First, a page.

I spent the end of last week in Lisbon, where I had been invited to speak on a panel at Experimenta Design 2011, the city's design biennial. My theme, and the theme of the biennial as a whole, was "Useless Architecture." Or was it "Use less"? No design conference is complete without punctuation trickery. I found Useless to be an excellent jumping off point for my talk, in which I tried to identify what recent criticism, and what recent architecture, could actually prove Useful. It seemed to go over well.
But meanwhile, the best argument for the ongoing usefulness of good design was made by the buildings of Lisbon, most notably the Antigo Tribunal da Boa-Hora, a 1633 convent with traditional center courtyard that was used as Lisbon's main courthouse as recently as 2009. Rebranded the "Lounging Space," the morning panel discussions were held in one of its magnificent tiled courtrooms, lunch was served on repurposed office furniture under the arches, and drinks were served after dark in the open court.
The building, unused for two years, was brought back to life with minimal interventions: wall graphics layered over the patterned tiles, neon tubes in the oh-so-bureaucratic fluorescent light fixtures, an installation of court detritus in the entrance, including an Ingo Maurer-esque chandelier of paperwork. It was casual, it was cheap, and it underlined the need for Lisbon to figure out what to do with its existing magnificence. The cranes that dotted the city skyline were all in the process of preservation, but for what use was not always clear. It was sad to think that the tribunal, so rapidly and artfully brought back to life for Experimenta, was destined to be shut up again.
Two exhibitions on view as part of Experimenta made similar points about beauty, age and uselessness in the city itself. The first, "Typography in architecture: useless artifacts or useless to care about?" is installed in two downstairs rooms of the tribunal. A brief walk around the center of Lisbon had already alerted me to the presence of wonderful early modern signs around town (from Art Nouveau to Deco to type best suited to a bat-wing bumper). The exhibit highlighted a number of the best examples and implicitly suggested that the best design show was a stroll, before the signs and their modest, local stores disappeared. I loved that a graffitied Hello Kitty welcomed the critics, but the street leading to the Lounging Space was lined with the bright and familiar signs of H&M, Muji, Sanrio and Zara.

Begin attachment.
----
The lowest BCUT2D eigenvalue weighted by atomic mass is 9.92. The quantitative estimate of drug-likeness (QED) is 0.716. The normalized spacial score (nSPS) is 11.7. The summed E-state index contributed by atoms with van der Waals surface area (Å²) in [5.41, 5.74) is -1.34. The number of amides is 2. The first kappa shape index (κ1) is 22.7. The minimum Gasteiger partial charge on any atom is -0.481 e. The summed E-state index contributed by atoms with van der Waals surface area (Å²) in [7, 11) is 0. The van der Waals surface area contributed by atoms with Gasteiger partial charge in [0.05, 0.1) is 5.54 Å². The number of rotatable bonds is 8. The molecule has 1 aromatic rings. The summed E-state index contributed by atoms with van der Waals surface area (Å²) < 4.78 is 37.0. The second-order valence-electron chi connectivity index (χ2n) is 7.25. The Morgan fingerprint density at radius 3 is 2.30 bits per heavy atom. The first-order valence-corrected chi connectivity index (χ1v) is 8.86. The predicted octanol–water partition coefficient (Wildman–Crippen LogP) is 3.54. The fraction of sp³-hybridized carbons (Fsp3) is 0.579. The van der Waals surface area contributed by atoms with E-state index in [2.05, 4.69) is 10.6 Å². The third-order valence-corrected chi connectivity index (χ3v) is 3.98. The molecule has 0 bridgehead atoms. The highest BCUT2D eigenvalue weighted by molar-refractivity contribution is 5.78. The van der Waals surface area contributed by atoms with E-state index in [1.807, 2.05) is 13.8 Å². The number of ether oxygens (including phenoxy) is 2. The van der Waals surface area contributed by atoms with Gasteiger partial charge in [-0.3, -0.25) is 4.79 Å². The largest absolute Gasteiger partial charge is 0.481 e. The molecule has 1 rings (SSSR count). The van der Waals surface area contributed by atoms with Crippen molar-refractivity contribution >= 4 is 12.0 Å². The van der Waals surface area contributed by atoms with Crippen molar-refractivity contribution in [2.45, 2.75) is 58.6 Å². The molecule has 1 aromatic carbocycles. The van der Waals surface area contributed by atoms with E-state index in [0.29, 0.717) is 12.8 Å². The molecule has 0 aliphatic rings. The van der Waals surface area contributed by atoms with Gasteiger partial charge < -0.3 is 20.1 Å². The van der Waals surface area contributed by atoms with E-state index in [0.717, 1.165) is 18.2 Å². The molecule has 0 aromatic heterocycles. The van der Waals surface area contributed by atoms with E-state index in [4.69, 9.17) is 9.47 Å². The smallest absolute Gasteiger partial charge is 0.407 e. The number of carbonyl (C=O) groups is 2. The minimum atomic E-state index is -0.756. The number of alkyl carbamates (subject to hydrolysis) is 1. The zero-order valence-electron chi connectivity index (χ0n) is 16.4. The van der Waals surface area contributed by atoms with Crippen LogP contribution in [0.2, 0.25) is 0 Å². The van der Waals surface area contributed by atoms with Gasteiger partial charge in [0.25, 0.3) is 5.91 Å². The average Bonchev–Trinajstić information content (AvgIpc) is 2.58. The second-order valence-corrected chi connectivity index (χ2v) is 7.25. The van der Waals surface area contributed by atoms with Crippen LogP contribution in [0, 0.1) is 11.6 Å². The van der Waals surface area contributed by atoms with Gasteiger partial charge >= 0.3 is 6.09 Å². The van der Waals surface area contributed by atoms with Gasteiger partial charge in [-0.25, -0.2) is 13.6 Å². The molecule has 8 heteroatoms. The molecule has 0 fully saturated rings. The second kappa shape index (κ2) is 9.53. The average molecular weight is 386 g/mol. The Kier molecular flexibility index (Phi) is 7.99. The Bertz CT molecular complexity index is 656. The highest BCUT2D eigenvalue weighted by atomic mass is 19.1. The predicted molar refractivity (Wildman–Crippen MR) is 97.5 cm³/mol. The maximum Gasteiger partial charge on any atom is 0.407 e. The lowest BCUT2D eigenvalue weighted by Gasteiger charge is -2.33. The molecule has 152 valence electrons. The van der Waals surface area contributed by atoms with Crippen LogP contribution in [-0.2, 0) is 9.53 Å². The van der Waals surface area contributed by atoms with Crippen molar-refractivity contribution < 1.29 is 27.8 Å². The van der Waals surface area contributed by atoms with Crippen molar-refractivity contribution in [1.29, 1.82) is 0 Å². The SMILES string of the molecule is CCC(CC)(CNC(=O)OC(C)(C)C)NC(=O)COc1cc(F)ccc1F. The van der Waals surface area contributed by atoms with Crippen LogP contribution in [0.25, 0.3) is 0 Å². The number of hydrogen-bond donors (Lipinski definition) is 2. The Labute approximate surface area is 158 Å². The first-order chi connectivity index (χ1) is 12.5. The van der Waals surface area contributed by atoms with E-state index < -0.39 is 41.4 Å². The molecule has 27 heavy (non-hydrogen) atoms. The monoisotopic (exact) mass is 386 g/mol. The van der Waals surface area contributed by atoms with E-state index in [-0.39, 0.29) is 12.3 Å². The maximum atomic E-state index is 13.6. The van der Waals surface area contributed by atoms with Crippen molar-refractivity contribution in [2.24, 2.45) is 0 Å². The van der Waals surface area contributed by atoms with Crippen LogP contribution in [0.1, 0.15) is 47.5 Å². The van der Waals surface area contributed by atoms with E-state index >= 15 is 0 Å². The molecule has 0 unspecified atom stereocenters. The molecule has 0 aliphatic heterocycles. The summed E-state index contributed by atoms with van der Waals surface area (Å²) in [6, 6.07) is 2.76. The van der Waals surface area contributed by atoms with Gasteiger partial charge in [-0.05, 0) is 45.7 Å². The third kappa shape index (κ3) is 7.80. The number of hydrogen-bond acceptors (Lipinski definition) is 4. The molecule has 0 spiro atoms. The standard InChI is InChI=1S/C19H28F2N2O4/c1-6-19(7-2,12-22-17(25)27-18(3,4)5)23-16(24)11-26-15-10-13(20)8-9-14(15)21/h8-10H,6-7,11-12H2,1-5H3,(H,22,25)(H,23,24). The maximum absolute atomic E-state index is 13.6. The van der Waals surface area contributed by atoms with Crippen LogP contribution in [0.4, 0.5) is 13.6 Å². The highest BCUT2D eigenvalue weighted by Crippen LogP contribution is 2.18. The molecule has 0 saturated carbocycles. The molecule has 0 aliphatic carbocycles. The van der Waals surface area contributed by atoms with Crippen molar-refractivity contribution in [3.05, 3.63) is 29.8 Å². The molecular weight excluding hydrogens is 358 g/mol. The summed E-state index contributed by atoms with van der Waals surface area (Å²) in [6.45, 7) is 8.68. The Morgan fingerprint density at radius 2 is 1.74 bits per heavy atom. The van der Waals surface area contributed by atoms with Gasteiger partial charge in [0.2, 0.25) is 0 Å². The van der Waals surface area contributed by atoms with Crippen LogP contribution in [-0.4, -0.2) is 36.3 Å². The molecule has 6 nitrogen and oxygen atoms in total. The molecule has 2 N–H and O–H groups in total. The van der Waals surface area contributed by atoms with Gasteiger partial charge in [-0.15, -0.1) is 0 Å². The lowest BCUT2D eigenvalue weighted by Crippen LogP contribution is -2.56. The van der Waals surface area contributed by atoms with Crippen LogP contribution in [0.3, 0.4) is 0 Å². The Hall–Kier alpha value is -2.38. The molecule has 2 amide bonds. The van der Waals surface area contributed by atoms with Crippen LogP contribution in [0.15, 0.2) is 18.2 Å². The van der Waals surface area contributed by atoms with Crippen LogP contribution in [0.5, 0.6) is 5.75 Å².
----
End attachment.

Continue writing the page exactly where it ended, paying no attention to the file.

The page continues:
The second relevant exhibition is "Utilitas Interrupta: An Infrastructural Index of Unfulfilled Ambitions," curated by Joseph Grima, currently editor of Domus. It's a small collection of big infrastructural dreams, united by scale, ambition and disuse. He writes that these are
...projects once celebrated and now forgotten, reminders of a long-gone (or not so long-gone) optimism that lie concealed in plain sight, magically erased from collective consciousness despite their often gargantuan proportions.The exhibit includes Australia's No. 1 Rabbit Proof Fence, France's Bertin Aerotrain, the American Biosphere 2 and Salton Sea and (because such a project would not be complete without something from North Korea) the Ryugyong Hotel, a crumbling concrete mountain once intended to house 3000 hotel rooms, seven revolving restaurants, and to be the 7th tallest building in the world. As Grima said at the opening, when you think big, you have to be prepared for failure. What brought the point home was Lisbon's interrupted infrastructure across the park: an 18th century cistern and aqueduct, now a museum. It's big, it's beautiful, but is a museum really its highest and best use?
The tribunal, the signs, the cistern were all once of utmost importance. Experimenta made them briefly important again. It would be nice to think that the outcome of a Useless series of talks, exhibits and tours would be to make these physical artifacts Useful once more.
[And, in case that was too nice for you, click on over to Architectural Record, where I critique the new (mutant?) digital design magazines.]